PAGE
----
In addition, cross-domain services that span networking, application and security require collaboration across teams, often creating conflicts and delays in the testing and provisioning. Even more difficult is the learning curve across these different domains. Rolling out new services that are secure and high-performance requires deep IT expertise and familiarity with quirks of various systems.

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Automating the deployment of services quickly becomes a necessity. Automation tools transform the traditional manual approach into simpler automated scripts and tasks that do not require deep familiarity or expertise.

Cost Predictability. Flexible licensing is one of the critical non-negotiable elements to consider. As you move application delivery services and instances to the cloud when needed, you should be able to reuse existing licenses across a hybrid deployment. Many customers initially deploy on public cloud but cost unpredictability becomes an issue once the services scale with usage.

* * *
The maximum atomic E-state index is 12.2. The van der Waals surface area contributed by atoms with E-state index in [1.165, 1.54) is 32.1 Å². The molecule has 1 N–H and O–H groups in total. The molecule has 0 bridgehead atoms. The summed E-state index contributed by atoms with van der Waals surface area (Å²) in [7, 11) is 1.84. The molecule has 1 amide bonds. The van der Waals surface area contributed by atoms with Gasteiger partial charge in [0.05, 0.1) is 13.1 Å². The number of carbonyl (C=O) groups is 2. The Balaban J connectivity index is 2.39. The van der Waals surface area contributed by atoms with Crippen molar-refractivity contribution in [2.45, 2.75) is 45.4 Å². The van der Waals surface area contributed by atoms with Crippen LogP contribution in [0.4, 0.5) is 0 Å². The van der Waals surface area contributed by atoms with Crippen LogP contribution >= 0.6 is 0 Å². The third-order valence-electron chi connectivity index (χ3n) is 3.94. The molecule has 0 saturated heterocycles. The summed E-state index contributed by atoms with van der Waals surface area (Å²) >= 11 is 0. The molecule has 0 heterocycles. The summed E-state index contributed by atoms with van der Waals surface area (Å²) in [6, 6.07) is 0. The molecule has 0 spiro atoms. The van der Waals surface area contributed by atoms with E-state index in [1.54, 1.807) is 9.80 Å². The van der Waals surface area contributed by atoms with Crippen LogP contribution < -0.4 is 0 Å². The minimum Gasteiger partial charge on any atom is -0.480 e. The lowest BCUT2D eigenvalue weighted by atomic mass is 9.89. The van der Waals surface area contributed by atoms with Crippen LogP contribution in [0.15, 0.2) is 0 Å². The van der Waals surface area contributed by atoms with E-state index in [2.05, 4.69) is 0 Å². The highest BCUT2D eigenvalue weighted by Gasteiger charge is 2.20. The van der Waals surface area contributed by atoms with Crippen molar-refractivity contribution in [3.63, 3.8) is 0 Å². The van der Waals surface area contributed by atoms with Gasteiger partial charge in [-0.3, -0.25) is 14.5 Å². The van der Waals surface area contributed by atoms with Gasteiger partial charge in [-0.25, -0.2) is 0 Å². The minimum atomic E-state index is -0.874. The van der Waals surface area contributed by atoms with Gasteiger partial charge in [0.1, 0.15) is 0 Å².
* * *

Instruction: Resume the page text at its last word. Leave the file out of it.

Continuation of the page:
Any journey from a physical data center to the cloud requires careful thought, education and investment in new capabilities to enable migration to the new environment. As applications change in how they are designed, built, deployed and consumed, so have the application delivery infrastructures that have evolved to address the non-negotiables for applications in a continuous delivery/integration, hybrid and multi-cloud deployment.

Read “Radware’s 2019 Web Application Security Report” to learn more.

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Prakash Sinha

Prakash Sinha is a technology executive and evangelist for Radware and brings over 29 years of experience in strategy, product management, product marketing and engineering. Prakash has been a part of executive teams of four software and network infrastructure startups, all of which were acquired. Before Radware, Prakash led product management for Citrix NetScaler and was instrumental in introducing multi-tenant and virtualized NetScaler product lines to market. Prior to Citrix, Prakash held leadership positions in architecture, engineering, and product management at leading technology companies such as Cisco, Informatica, and Tandem Computers. Prakash holds a Bachelor in Electrical Engineering from BIT, Mesra and an MBA from Haas School of Business at UC Berkeley.